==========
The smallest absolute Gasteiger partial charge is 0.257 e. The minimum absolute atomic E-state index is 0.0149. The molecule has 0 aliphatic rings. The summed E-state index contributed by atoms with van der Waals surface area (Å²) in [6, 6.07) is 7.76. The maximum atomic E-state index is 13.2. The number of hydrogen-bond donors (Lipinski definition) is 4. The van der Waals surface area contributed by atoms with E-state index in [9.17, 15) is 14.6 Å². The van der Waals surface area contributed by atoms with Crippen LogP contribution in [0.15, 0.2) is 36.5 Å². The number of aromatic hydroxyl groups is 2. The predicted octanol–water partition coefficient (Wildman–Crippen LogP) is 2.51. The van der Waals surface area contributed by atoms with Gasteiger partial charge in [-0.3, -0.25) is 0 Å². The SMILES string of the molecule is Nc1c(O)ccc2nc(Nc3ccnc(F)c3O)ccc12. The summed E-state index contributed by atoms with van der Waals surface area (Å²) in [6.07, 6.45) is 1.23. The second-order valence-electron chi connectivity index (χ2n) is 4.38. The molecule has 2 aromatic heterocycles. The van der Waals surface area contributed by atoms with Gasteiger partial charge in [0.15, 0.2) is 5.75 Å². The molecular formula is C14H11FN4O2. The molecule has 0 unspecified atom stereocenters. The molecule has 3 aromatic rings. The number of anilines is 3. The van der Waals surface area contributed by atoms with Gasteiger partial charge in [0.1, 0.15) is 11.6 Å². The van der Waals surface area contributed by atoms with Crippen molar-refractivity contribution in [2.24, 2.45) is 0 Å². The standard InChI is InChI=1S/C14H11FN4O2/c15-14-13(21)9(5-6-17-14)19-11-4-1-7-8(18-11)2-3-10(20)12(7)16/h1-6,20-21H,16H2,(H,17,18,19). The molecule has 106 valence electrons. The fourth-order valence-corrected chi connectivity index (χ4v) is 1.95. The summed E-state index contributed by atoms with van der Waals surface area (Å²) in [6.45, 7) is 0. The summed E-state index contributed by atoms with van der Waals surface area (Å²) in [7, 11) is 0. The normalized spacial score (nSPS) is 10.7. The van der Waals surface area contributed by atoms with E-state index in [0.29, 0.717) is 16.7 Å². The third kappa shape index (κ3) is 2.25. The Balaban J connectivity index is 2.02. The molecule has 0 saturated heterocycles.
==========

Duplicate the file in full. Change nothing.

The smallest absolute Gasteiger partial charge is 0.257 e. The minimum absolute atomic E-state index is 0.0149. The molecule has 0 aliphatic rings. The summed E-state index contributed by atoms with van der Waals surface area (Å²) in [6, 6.07) is 7.76. The maximum atomic E-state index is 13.2. The number of hydrogen-bond donors (Lipinski definition) is 4. The van der Waals surface area contributed by atoms with E-state index in [9.17, 15) is 14.6 Å². The van der Waals surface area contributed by atoms with Crippen LogP contribution in [0.15, 0.2) is 36.5 Å². The number of aromatic hydroxyl groups is 2. The predicted octanol–water partition coefficient (Wildman–Crippen LogP) is 2.51. The van der Waals surface area contributed by atoms with Gasteiger partial charge in [-0.3, -0.25) is 0 Å². The SMILES string of the molecule is Nc1c(O)ccc2nc(Nc3ccnc(F)c3O)ccc12. The summed E-state index contributed by atoms with van der Waals surface area (Å²) in [6.07, 6.45) is 1.23. The second-order valence-electron chi connectivity index (χ2n) is 4.38. The molecule has 2 aromatic heterocycles. The van der Waals surface area contributed by atoms with Gasteiger partial charge in [0.15, 0.2) is 5.75 Å². The molecular formula is C14H11FN4O2. The molecule has 0 unspecified atom stereocenters. The molecule has 3 aromatic rings. The number of anilines is 3. The van der Waals surface area contributed by atoms with Gasteiger partial charge in [0.1, 0.15) is 11.6 Å². The van der Waals surface area contributed by atoms with Crippen molar-refractivity contribution in [2.24, 2.45) is 0 Å². The standard InChI is InChI=1S/C14H11FN4O2/c15-14-13(21)9(5-6-17-14)19-11-4-1-7-8(18-11)2-3-10(20)12(7)16/h1-6,20-21H,16H2,(H,17,18,19). The molecule has 106 valence electrons. The fourth-order valence-corrected chi connectivity index (χ4v) is 1.95. The summed E-state index contributed by atoms with van der Waals surface area (Å²) in [6.45, 7) is 0. The summed E-state index contributed by atoms with van der Waals surface area (Å²) in [7, 11) is 0. The normalized spacial score (nSPS) is 10.7. The van der Waals surface area contributed by atoms with E-state index in [0.29, 0.717) is 16.7 Å². The third kappa shape index (κ3) is 2.25. The Balaban J connectivity index is 2.02. The molecule has 0 saturated heterocycles.